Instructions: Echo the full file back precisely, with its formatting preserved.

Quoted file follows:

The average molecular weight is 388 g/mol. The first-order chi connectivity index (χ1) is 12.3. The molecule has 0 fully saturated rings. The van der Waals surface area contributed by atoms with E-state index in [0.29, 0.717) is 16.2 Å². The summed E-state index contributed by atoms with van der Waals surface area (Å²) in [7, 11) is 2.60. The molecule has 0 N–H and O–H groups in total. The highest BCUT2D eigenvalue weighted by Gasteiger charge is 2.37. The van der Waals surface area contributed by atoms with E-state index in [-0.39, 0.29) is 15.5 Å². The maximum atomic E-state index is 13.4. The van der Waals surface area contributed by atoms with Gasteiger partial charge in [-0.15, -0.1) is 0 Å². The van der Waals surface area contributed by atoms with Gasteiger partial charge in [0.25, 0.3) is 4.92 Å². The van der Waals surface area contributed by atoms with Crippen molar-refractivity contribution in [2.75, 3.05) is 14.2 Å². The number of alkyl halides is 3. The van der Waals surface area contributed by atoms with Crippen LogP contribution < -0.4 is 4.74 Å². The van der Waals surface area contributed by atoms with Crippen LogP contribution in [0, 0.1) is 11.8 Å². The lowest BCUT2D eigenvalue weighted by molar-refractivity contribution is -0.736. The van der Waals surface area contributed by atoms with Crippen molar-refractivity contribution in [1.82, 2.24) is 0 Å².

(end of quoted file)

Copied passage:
The average molecular weight is 388 g/mol. The first-order chi connectivity index (χ1) is 12.3. The molecule has 0 fully saturated rings. The van der Waals surface area contributed by atoms with E-state index in [0.29, 0.717) is 16.2 Å². The summed E-state index contributed by atoms with van der Waals surface area (Å²) in [7, 11) is 2.60. The molecule has 0 N–H and O–H groups in total. The highest BCUT2D eigenvalue weighted by Gasteiger charge is 2.37. The van der Waals surface area contributed by atoms with E-state index in [-0.39, 0.29) is 15.5 Å². The maximum atomic E-state index is 13.4. The van der Waals surface area contributed by atoms with Gasteiger partial charge in [-0.15, -0.1) is 0 Å². The van der Waals surface area contributed by atoms with Gasteiger partial charge in [0.25, 0.3) is 4.92 Å². The van der Waals surface area contributed by atoms with Crippen molar-refractivity contribution in [2.75, 3.05) is 14.2 Å². The number of alkyl halides is 3. The van der Waals surface area contributed by atoms with Crippen LogP contribution < -0.4 is 4.74 Å². The van der Waals surface area contributed by atoms with Crippen LogP contribution in [0, 0.1) is 11.8 Å². The lowest BCUT2D eigenvalue weighted by molar-refractivity contribution is -0.736. The van der Waals surface area contributed by atoms with Crippen molar-refractivity contribution in [1.82, 2.24) is 0 Å².